China’s Religious Persecution of Uyghurs, Tibetans & Catholics Must Be Called Out

Outside a “vocational skills education center” in Dabancheng, Xinjiang Uighur Autonomous Region, China, September 4, 2018 (Thomas Peter/Reuters)

Foreign Policy reports that the State Department has begun an official review into whether the Chinese Communist Party’s actions in Xinjiang constitute a genocide.

This has been a long time coming. Back in August, Politico reported that the Trump administration might undertake such a review process. Although administration officials have been outspoken on the plight of the Uyghurs, the path toward a potential atrocity determination has been a long time coming. It’s a tough legal case to make, particularly because it requires an assertion of what the intent of the perpetrators actually is. Needless to say, Beijing hasn’t copped to the systematic elimination of the Uyghur people — in fact, it runs a global disinformation campaign to deny its crimes.

As the Foreign Policy piece notes, the initiation of this review follows increased Congressional pressure for an atrocity determination. Lawmakers have pushed for the administration to make a decision, introducing resolutions calling for such a finding. The omnibus bill under consideration — whose fate remains unclear — included a provision that required the State Department to issue a determination within 90 days. With this latest news, it seems that this part of the legislation is no longer necessary. However, unlike the process required by that measure, the one reported today has an indefinite length and could potentially extend into the Biden administration. (For what it’s worth, Biden in a statement during the campaign called the situation a genocide, so there’s likely to be a pretty remarkable continuity of policy between administrations.)

Here’s the crux of the legal argument for the State team, from a piece I wrote on this in September:

In addition to establishing the perpetration of acts listed in the convention, though, State Department lawyers must prove that the CCP targets “members of a national, ethnic, racial, or religious group” and that this targeting reflects an intent to destroy the Uyghurs “in whole or in part.” Clearly, the Uyghurs are an ethnic group protected under the genocide convention. Intent is the trickier part.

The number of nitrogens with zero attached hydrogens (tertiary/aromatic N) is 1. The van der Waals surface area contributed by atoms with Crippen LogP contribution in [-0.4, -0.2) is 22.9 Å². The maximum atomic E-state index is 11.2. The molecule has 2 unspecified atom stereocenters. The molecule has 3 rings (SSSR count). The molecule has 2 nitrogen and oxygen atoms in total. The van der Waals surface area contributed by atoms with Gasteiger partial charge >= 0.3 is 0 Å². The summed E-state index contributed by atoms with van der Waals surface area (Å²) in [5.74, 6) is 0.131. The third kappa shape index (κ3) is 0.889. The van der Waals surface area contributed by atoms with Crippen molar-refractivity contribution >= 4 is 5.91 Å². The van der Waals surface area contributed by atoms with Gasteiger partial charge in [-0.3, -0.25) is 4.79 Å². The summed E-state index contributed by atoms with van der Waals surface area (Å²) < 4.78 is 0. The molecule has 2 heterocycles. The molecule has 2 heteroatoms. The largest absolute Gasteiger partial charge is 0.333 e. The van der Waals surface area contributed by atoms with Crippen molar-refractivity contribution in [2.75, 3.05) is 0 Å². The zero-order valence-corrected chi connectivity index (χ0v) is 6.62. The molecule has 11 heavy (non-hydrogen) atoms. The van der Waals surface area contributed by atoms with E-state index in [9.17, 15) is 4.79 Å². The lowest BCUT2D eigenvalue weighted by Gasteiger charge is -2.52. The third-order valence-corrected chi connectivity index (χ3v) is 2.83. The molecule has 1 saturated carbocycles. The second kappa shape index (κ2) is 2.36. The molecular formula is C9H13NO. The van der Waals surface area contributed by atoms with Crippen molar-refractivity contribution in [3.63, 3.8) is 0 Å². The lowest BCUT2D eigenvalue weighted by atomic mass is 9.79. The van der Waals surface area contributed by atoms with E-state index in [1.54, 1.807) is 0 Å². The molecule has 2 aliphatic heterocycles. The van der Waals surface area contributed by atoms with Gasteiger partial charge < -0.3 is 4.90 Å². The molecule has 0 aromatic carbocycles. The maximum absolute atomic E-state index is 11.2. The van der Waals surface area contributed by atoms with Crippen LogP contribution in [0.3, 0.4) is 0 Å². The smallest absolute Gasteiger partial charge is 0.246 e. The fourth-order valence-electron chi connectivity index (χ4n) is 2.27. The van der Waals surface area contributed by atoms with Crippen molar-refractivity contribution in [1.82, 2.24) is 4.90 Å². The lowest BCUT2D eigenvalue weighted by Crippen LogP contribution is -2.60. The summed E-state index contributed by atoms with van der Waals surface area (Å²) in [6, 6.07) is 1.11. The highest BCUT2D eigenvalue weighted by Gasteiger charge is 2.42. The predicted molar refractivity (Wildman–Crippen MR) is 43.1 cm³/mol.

How can the State Department assert that CCP officials have acted with the intent to destroy the Uyghur people? The very existence of coordinated government efforts such as the birth-control drive and the separation of Uyghur children from their parents goes a long way toward demonstrating that intent. And even as Chinese-government officials have claimed that the Uyghurs pose a significant threat of terrorism, they’ve been exceedingly transparent about their real goal. “Break their lineage, break their roots, break their connections, and break their origins,” wrote one CCP religious-affairs official in a 2019 article. If such transparent statements of intent seem too tenuous, however, the State Department could also claim that the CCP’s cultural-genocide effort itself proves intent of “physical” genocide against the group’s members, a line of legal reasoning offered in a partially dissenting opinion in a case before the U.N.’s tribunal on war crimes in Yugoslavia.

Calling the situation in Xinjiang a genocide will hopefully bring more pressure to bear on forming an international response. It’s also just the most truthful description.

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